Medline: 1548528

Journal of Clinical Oncology 10(4): 644-646, 1992.

Autologous bone marrow transplantation for adult poor-risk lymphoblastic lymphoma in first remission.

Verdonck LF, Dekker AW, de Gast GC, et al.


Adult patients with poor-risk lymphoblastic lymphoma (LBL) treated with intensive multiagent chemotherapy (acute lymphoblastic leukemia [ALL]-like regimens) have a poor prognosis, with a disease-free long-term survival rate of less than 20%, caused by a very high relapse rate. Thus, adult patients with poor-risk LBL are candidates for alternative intensive consolidation therapy.

Patients and Methods:
Nine adult patients with poor-risk LBL in first remission after treatment with cyclophosphamide, doxorubicin, vincristine, and prednisone (CHOP; six patients) or ALL-like regimens (three patients), were treated with high-dose cyclophosphamide and total body irradiation (TBI) followed by nonpurged autologous bone marrow transplantation (ABMT).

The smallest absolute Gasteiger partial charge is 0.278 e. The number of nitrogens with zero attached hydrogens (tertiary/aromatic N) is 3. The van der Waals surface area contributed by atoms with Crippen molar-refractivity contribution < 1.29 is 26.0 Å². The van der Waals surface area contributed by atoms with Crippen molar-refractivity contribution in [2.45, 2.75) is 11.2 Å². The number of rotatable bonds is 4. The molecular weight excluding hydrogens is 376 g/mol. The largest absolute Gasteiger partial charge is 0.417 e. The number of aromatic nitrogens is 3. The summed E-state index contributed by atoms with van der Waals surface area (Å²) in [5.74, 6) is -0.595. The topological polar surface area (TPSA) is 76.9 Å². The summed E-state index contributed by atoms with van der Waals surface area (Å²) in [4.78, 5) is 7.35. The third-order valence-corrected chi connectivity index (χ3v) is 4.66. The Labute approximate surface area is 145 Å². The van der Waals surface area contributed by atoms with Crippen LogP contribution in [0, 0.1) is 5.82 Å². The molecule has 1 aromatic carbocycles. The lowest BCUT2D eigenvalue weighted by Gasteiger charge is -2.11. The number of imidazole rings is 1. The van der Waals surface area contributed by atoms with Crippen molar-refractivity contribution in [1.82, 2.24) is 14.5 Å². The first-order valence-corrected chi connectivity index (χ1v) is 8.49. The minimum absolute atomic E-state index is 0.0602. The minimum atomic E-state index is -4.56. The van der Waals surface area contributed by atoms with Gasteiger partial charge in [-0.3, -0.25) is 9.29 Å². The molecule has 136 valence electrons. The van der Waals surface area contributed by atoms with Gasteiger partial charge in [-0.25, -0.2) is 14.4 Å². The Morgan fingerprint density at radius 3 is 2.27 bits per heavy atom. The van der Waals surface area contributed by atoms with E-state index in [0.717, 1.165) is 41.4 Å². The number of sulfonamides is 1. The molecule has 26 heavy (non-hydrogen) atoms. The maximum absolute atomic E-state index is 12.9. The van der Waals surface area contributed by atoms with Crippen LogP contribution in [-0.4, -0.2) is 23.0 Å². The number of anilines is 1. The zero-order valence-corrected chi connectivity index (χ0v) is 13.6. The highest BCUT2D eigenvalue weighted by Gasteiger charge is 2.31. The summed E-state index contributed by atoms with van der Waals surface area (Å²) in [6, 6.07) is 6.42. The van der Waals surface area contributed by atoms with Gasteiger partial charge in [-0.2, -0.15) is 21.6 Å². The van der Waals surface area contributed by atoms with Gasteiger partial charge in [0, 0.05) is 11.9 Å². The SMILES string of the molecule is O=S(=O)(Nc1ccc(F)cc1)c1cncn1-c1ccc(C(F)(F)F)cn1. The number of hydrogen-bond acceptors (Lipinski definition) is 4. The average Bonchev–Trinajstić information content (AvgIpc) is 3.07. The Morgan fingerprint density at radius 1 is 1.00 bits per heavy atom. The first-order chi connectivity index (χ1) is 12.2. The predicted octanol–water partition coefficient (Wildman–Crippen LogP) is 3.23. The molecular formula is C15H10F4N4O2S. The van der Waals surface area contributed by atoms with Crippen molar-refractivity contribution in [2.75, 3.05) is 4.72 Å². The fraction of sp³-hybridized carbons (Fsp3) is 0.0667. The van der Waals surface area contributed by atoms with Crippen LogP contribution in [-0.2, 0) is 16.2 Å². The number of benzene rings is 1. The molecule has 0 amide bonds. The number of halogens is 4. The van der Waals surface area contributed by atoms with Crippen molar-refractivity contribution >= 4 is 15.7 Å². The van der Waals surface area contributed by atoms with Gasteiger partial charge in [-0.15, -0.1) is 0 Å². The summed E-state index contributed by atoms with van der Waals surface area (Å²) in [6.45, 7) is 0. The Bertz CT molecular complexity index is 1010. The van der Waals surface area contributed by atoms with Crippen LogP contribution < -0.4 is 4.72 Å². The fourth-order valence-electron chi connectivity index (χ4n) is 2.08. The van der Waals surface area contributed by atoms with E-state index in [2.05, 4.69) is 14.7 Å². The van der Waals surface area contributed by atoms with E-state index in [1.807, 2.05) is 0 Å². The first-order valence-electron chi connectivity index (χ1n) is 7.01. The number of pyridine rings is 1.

Two of nine patients relapsed at 4 and 8 months, respectively, after BMT, and one patient died of acute myeloblastic leukemia (AML) 7 months after ABMT without recurrence of his lymphoma. Six patients are in unmaintained first remission with a follow-up of 12 to 113 months (median, 53 months) after transplantation.

These results suggest that intensive consolidation therapy with high-dose cyclophosphamide and TBI followed by nonpurged ABMT may improve the long-term prognosis of this disease.

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Dr. G. Quade